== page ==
This is part of the America's Future series airing on FOX News Channel, looking at the challenges facing the country in the 21st century.
STUTTGART, Germany — German cars are renowned for their engineering, luxury and performance, but with gas prices soaring, CO2 emissions building and car sales slumping, when the German brands talk about their new “green” approach, people listen.
“This change is definitely for real,” said Matthias Krust of Germany’s Automobile Week magazine.
With Japanese brands releasing environmentally friendly models and American firms catching on, Volkswagen-Audi’s boss said it outright: The future belongs to electric power.
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Porsche and BMW are rolling out gas/electric hybrid cars, and Daimler’s Mercedes line is going green. Its popular Smart Car will be outfitted with a lithium-ion battery, the sort used in laptops and cell phones.
The new Smart Car, which will go on sale in 2010, is one of two Mercedes models with the battery. While it only goes 100 miles on an overnight charge, it's considered adequate for city driving and commuting.
For the long haul, Mercedes is steering toward a car fitted with a space-age fuel cell. The car has an electric motor, too, but is powered by a chemical reaction between hydrogen and oxygen. This hydrogen fuel cell will produce almost no pollution, even as it offers a driving range approaching that of a conventional car.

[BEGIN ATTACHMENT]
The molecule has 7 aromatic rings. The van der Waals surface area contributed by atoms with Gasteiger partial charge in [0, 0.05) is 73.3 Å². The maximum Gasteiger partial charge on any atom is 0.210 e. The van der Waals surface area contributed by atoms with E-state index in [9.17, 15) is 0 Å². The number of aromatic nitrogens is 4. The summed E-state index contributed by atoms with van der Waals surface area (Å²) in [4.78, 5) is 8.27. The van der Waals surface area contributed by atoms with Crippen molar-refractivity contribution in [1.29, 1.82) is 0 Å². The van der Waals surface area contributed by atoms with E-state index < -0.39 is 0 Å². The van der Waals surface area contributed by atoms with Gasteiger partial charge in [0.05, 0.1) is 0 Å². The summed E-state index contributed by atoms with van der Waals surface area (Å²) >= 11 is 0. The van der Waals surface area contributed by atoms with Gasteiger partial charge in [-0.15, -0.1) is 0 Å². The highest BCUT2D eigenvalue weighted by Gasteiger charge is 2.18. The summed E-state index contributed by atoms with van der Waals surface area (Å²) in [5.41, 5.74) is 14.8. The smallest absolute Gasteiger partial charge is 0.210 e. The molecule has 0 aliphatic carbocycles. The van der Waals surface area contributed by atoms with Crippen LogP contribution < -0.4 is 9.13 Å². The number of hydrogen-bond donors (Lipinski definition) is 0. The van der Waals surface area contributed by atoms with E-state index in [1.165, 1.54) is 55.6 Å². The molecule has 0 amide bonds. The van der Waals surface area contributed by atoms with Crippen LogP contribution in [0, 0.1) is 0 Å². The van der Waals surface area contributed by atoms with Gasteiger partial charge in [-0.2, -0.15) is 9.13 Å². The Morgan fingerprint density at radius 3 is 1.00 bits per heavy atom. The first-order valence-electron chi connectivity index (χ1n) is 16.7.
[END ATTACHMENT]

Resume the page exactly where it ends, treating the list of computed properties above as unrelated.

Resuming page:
Those engines may sound improbable, but carmakers say they’re under development and on the way.
“I think it’s really feasible, if the world wants to change to zero emission,” said Christian Mordieck, Daimler’s director for fuel cell and battery development.
But there are obstacles along the way. Mercedes admits that it will take a few years before the fuel-cell cars go on sale, and its hydrogen-powered vehicles would require all-new fuel pumps, which gas stations have yet to accommodate.
Smart’s electric juice may be easier on the environment, but it could be harder on consumers’ wallets; right now, the electric models cost more than gas-powered ones.
Some critics say Daimler and other German firms aren’t doing enough to change their fleets, and are simply conforming to stringent European environmental standards.
“The German car industry is not moving fast enough toward fuel-efficient cars,” said Daniel Kluge of Verkehrsclub Deutschland, an environmental transportation organization based in Berlin.
Still, Daimler points to more models, like its new sleek hybrid prototype, which buys it time before the right technology rolls along. If only for the economic survival of global carmakers, most agree a new “route” needs to be taken.